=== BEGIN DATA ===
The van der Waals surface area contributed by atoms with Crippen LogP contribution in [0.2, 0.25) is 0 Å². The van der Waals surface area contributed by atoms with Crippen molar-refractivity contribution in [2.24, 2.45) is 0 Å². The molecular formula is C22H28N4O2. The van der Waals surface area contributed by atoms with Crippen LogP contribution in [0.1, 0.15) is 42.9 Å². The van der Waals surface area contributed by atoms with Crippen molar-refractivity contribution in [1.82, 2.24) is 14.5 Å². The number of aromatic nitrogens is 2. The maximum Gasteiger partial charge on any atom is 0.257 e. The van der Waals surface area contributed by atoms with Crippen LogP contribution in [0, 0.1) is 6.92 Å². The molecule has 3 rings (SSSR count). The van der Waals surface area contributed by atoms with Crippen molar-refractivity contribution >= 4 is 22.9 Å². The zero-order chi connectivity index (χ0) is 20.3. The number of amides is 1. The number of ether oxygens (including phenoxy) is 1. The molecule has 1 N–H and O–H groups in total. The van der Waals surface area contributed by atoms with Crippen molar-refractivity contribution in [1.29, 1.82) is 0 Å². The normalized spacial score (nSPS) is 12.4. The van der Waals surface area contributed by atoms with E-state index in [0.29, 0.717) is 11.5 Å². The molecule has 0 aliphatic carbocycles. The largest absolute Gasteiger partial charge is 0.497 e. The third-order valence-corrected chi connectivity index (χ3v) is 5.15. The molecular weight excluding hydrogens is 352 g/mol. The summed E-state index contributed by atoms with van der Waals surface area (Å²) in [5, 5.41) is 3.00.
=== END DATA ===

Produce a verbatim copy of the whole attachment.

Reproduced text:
The van der Waals surface area contributed by atoms with Crippen LogP contribution in [0.2, 0.25) is 0 Å². The van der Waals surface area contributed by atoms with Crippen molar-refractivity contribution in [2.24, 2.45) is 0 Å². The molecular formula is C22H28N4O2. The van der Waals surface area contributed by atoms with Crippen LogP contribution in [0.1, 0.15) is 42.9 Å². The van der Waals surface area contributed by atoms with Crippen molar-refractivity contribution in [1.82, 2.24) is 14.5 Å². The number of aromatic nitrogens is 2. The maximum Gasteiger partial charge on any atom is 0.257 e. The van der Waals surface area contributed by atoms with Crippen LogP contribution in [0, 0.1) is 6.92 Å². The molecule has 3 rings (SSSR count). The van der Waals surface area contributed by atoms with Crippen molar-refractivity contribution >= 4 is 22.9 Å². The zero-order chi connectivity index (χ0) is 20.3. The number of amides is 1. The number of ether oxygens (including phenoxy) is 1. The molecule has 1 N–H and O–H groups in total. The van der Waals surface area contributed by atoms with Crippen molar-refractivity contribution in [1.29, 1.82) is 0 Å². The normalized spacial score (nSPS) is 12.4. The van der Waals surface area contributed by atoms with E-state index in [0.29, 0.717) is 11.5 Å². The molecule has 0 aliphatic carbocycles. The largest absolute Gasteiger partial charge is 0.497 e. The third-order valence-corrected chi connectivity index (χ3v) is 5.15. The molecular weight excluding hydrogens is 352 g/mol. The summed E-state index contributed by atoms with van der Waals surface area (Å²) in [5, 5.41) is 3.00.